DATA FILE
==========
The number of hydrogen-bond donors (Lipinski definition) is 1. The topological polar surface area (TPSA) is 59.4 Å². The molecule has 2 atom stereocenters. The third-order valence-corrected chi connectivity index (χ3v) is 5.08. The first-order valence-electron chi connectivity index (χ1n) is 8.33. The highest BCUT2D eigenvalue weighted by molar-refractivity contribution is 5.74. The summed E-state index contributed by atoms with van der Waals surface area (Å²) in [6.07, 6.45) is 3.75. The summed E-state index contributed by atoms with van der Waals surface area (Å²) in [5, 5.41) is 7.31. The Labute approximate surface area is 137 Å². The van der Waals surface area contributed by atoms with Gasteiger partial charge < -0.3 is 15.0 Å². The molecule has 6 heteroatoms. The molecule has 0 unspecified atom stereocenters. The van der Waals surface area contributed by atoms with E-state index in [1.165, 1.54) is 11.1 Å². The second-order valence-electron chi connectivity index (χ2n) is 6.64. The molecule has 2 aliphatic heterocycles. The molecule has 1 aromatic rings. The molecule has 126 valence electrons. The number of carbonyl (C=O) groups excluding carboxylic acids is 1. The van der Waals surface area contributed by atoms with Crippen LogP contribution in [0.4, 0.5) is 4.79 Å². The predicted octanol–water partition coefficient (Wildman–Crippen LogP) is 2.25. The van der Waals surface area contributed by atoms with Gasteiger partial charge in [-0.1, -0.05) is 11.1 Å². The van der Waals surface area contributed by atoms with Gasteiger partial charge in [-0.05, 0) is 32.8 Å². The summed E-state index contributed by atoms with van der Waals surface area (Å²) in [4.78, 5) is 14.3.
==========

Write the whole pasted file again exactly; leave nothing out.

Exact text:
The number of hydrogen-bond donors (Lipinski definition) is 1. The topological polar surface area (TPSA) is 59.4 Å². The molecule has 2 atom stereocenters. The third-order valence-corrected chi connectivity index (χ3v) is 5.08. The first-order valence-electron chi connectivity index (χ1n) is 8.33. The highest BCUT2D eigenvalue weighted by molar-refractivity contribution is 5.74. The summed E-state index contributed by atoms with van der Waals surface area (Å²) in [6.07, 6.45) is 3.75. The summed E-state index contributed by atoms with van der Waals surface area (Å²) in [5, 5.41) is 7.31. The Labute approximate surface area is 137 Å². The van der Waals surface area contributed by atoms with Gasteiger partial charge < -0.3 is 15.0 Å². The molecule has 6 heteroatoms. The molecule has 0 unspecified atom stereocenters. The van der Waals surface area contributed by atoms with E-state index in [1.165, 1.54) is 11.1 Å². The second-order valence-electron chi connectivity index (χ2n) is 6.64. The molecule has 2 aliphatic heterocycles. The molecule has 1 aromatic rings. The molecule has 126 valence electrons. The number of carbonyl (C=O) groups excluding carboxylic acids is 1. The van der Waals surface area contributed by atoms with Crippen LogP contribution in [0.4, 0.5) is 4.79 Å². The predicted octanol–water partition coefficient (Wildman–Crippen LogP) is 2.25. The van der Waals surface area contributed by atoms with Gasteiger partial charge in [-0.1, -0.05) is 11.1 Å². The van der Waals surface area contributed by atoms with Gasteiger partial charge in [-0.05, 0) is 32.8 Å². The summed E-state index contributed by atoms with van der Waals surface area (Å²) in [4.78, 5) is 14.3.